| || |The Berean Expositor
Volume 33 - Page 233 of 253 Index | Zoom | |
stir and fewer headlines in the daily press than would be given to the sinking of one
battleship, this people, of their own free will, have yielded the blood-bought rights of a
thousand years, handed over their most sacred liberties for the duration of the conflict,
voluntarily placed themselves in a state of bondage and accepted the possibility of a
curtailment of rights comparable with that obtaining in a slave state. For what reason?
There is but one answer: "There's a War on."
With this national lesson before his eyes the believer would do well to ponder its
application in the spiritual realm, and as he becomes conscious of many restraints, of
irksome limitations of his present enjoyment of spiritual freedom, let him acknowledge
that in their willing renunciation the children of this generation can teach a wonderful
lesson to the children of light, for true liberty must wait the crown of true peace for its
unrestricted enjoyment. "The liberty of the glory of the children of God" (Rom. 8: 21).
"There's a War On."
The legitimate use of the Scriptures in a day of darkness and strife.
pp. 126, 127
Among the conditions of life imposed by the Great War was one which was called
"The black-out". Like Israel, the believer can have "light" in his dwelling, but the
outside world will be found covered with a darkness that may be felt. It is the
characteristic of our spiritual foe to work in darkness; our enemies, said the Apostle, are
"The rulers of the darkness of this world" (Eph. 6: 12).
For the safety of those who must walk abroad in the period of the "black-out" it was
arranged that while, owing to the conditions of the conflict, they were not permitted the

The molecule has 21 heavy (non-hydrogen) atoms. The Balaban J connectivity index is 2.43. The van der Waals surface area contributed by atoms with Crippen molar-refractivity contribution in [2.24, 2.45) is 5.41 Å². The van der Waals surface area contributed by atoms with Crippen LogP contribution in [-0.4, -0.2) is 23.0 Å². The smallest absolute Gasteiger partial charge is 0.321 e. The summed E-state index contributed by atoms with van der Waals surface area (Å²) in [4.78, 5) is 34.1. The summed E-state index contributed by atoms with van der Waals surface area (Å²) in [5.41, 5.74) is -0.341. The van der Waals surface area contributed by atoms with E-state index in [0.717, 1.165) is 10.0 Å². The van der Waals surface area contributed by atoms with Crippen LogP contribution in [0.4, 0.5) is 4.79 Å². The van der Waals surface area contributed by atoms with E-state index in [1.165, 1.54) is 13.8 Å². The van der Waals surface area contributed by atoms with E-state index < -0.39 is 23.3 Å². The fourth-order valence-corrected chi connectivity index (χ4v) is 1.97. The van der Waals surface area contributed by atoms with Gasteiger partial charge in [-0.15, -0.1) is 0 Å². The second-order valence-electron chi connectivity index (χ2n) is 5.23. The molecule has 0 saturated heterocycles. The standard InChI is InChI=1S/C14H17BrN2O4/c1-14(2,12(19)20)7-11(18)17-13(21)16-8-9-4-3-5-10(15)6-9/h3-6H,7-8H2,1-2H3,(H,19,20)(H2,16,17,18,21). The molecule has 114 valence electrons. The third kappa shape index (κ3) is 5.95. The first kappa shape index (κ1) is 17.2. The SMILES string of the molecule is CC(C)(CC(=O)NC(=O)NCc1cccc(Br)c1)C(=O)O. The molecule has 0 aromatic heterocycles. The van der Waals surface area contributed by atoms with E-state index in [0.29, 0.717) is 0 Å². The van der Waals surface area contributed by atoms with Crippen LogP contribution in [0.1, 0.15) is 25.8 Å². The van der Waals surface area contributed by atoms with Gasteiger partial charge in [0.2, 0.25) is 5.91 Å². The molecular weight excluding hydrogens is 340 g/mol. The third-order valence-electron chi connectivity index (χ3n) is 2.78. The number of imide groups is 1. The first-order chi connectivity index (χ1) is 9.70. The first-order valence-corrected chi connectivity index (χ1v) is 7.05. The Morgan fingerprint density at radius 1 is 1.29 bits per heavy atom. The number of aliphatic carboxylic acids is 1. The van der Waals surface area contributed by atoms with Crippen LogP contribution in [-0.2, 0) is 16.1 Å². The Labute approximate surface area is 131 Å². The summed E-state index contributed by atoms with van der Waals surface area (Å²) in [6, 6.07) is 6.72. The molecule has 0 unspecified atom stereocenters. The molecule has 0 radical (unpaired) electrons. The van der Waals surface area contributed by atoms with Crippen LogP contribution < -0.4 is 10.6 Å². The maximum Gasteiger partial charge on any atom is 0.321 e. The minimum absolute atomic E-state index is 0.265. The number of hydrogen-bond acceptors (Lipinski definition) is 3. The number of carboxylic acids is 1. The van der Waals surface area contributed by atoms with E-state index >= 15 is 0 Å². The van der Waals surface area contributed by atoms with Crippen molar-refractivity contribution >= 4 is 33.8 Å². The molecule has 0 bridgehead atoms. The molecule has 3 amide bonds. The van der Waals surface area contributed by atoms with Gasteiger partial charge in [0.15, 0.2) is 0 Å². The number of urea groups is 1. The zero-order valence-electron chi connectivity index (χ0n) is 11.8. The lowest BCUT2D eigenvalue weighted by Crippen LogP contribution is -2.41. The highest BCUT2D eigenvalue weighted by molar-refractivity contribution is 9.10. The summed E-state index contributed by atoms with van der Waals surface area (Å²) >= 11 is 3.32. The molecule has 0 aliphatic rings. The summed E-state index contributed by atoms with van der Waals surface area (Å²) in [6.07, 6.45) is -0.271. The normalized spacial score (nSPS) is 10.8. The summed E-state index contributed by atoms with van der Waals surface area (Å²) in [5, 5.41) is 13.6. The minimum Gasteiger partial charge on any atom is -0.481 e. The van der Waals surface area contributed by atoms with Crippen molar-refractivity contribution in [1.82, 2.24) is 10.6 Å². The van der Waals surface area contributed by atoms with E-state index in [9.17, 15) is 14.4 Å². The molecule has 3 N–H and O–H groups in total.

indiscriminate use of lamp or torch or to throw light upon any and every object, they
could use a torch of sufficient power to show their immediate path, and thus avoid
obstacles and find their required haven. When, therefore, we meet any who complain
that the Bible does not illuminate the vast geological ages preceding the advent of man;
when the Scriptures leave much unsaid regarding the nations outside Israel, and leave
untouched numerous philosophical problems, there is but one covering answer: "There's
a war on". The Scriptures have been given for the use of the wayfarer during the present
spiritual "black-out" and, if rightly used, they will indeed prove to be what the Psalmist
said God's Word was to him, "A lamp unto my feet, and a light unto my path"
(Psalm 119: 105).
To avoid accident during the darkness we were urged to look carefully before we
stepped off the curb into the traffic, and the Apostle advises the believer in similar
spiritual conditions, to "Walk circumspectly . . . . . because the days are evil" (Eph. 5: 15,
16). While the word "circumspectly" well conveys the idea of "looking all round", the
word akribos which it translates is one indicative of even more insistent care and
accuracy. There were, moreover, special crossings which were safe for pedestrians who